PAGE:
Objectives

Depression is one of the most common and most disabling psychiatric disorders; it was the fourth highest cause of disability and death worldwide in 1990, and is expected to move into second place by 2020. Although effective treatments for depression exist, most people with depression are reluctant to see a mental health specialist. Instead, they are seen in primary care settings, where they may present a range of emotional and physical complaints. While most physicians feel they have a responsibility to recognize depression, many are unsure of their ability to diagnose and treat it. Improving that picture hasn’t been a priority in the medical community or in federal agencies.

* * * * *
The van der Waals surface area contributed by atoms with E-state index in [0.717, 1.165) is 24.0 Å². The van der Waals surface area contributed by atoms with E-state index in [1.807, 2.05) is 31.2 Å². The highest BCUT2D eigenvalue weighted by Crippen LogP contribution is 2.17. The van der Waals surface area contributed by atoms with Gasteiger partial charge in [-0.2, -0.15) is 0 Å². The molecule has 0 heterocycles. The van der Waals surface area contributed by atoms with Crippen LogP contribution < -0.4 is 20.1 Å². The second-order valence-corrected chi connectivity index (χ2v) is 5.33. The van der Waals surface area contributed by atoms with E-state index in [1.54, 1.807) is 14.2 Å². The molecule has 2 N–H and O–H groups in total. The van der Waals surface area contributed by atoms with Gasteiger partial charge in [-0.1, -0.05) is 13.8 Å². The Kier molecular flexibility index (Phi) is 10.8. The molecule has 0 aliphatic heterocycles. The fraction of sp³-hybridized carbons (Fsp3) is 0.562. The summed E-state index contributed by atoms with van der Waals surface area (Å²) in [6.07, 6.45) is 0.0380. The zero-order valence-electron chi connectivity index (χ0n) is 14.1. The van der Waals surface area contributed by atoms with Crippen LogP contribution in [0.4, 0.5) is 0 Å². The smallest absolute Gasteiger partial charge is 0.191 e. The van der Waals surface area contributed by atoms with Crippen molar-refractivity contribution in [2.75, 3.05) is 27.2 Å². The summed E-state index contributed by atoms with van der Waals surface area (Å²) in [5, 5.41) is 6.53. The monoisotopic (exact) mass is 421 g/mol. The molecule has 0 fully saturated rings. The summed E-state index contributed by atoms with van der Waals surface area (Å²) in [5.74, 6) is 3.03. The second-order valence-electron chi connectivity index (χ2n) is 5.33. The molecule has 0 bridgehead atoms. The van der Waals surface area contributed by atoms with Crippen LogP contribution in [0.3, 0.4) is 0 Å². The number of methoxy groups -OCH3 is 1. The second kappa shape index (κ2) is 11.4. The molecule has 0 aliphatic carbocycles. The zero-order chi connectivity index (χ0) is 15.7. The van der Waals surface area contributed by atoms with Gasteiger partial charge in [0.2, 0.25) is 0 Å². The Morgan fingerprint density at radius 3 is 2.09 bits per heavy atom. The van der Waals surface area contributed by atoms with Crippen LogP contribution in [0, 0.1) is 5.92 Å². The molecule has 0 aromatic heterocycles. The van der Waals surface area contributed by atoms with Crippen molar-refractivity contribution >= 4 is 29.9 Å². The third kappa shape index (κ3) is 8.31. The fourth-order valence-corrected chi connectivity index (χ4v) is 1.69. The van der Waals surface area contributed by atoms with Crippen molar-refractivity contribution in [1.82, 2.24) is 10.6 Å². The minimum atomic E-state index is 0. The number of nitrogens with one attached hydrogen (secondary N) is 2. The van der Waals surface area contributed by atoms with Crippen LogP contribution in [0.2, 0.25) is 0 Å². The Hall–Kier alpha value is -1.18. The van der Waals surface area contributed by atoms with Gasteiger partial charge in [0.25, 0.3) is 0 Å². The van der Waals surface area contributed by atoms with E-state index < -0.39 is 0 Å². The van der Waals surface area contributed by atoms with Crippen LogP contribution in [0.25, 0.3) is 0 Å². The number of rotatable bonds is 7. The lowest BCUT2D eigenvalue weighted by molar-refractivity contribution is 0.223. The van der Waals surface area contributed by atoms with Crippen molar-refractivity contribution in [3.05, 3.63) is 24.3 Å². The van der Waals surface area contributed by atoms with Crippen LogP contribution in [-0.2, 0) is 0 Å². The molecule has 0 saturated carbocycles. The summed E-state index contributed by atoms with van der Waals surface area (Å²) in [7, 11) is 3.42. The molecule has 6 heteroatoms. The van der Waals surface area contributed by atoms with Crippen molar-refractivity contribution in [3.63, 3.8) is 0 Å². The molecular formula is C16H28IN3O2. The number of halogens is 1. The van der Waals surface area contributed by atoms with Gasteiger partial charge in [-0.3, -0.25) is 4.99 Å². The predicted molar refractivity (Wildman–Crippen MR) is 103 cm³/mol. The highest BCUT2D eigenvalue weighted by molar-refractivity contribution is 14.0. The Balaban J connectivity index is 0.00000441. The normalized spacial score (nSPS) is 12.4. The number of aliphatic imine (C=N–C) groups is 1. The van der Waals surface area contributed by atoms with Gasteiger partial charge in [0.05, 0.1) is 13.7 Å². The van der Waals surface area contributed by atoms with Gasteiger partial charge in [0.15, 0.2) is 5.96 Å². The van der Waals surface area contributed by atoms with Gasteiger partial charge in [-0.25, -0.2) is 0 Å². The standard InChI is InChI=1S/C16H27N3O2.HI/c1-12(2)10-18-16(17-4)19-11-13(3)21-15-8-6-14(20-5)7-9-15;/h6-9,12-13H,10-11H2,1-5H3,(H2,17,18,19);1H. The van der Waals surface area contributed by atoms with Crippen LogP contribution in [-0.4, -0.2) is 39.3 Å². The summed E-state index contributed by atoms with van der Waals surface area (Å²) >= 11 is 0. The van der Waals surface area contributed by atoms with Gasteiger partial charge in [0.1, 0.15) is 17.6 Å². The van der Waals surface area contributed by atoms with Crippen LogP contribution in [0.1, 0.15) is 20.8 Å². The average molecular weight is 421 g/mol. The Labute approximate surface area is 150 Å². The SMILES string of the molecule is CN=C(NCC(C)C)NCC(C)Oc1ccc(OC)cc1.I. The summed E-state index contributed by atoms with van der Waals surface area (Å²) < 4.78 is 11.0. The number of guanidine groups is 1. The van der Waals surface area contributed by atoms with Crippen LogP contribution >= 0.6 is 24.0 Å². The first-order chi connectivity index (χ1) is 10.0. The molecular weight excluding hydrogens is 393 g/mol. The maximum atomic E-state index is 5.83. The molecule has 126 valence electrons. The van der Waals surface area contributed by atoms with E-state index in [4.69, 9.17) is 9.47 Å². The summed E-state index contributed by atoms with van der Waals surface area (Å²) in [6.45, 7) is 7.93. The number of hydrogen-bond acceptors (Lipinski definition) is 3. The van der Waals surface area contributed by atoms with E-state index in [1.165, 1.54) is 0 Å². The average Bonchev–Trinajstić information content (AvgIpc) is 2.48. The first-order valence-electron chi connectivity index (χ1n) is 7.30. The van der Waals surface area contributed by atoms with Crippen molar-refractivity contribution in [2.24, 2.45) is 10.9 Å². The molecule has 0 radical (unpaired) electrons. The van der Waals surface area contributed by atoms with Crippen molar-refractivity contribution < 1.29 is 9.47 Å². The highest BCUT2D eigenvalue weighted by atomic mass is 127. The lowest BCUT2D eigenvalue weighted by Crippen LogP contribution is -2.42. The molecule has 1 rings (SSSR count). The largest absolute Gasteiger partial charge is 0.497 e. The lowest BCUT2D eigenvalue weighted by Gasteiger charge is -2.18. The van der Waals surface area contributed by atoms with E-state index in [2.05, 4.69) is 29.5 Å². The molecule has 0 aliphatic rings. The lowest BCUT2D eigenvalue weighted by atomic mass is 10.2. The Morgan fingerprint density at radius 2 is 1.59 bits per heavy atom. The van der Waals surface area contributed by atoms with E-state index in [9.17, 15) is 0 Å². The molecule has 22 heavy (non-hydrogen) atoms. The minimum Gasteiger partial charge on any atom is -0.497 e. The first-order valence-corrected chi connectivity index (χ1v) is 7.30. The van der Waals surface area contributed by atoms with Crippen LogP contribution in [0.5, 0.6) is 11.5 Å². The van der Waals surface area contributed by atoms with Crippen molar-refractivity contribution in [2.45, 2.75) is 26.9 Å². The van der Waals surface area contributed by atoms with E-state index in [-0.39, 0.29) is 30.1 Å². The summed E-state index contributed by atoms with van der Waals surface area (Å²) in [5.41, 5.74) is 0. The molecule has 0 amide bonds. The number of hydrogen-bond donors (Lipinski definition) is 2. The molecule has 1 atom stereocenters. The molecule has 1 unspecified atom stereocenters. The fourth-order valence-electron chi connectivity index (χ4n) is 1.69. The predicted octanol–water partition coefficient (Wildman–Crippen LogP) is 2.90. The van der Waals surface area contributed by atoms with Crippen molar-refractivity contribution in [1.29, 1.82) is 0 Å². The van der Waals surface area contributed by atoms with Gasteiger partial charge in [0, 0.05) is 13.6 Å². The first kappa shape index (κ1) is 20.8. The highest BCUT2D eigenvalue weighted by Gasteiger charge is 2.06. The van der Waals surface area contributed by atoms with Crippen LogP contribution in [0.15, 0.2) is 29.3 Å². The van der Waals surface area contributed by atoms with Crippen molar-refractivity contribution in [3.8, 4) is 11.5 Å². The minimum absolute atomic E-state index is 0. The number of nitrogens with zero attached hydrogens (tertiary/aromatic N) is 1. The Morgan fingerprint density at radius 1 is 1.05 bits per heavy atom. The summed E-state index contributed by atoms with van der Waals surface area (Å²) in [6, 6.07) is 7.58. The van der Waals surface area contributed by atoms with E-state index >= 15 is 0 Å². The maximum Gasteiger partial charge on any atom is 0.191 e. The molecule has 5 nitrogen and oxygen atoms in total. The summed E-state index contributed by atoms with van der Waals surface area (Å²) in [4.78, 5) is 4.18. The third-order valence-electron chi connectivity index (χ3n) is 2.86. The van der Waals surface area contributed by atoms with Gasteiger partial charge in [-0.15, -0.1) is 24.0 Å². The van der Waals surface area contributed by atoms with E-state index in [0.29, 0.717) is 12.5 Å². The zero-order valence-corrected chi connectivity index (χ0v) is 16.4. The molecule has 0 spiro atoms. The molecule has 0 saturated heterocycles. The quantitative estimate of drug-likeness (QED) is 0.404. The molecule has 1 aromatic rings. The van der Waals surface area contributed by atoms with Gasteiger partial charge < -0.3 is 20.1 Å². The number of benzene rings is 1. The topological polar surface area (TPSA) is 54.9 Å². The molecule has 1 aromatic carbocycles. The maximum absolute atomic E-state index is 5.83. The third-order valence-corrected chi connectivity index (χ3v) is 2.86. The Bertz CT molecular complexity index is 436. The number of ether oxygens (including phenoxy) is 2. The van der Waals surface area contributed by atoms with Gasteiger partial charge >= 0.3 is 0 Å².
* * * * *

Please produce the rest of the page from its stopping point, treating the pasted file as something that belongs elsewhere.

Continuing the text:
Recognizing the importance of the problem, the Foundation launched the Initiative on Depression in Primary Care. Its charge is to enhance the quality of care and outcomes for patients with depressive disorders who are seen in primary care practices.  The work of the Initiative has become an important model of how to influence the delivery of mental health services to narrow the gap between knowledge and practice and improve access to high quality care.

Health, Research, United States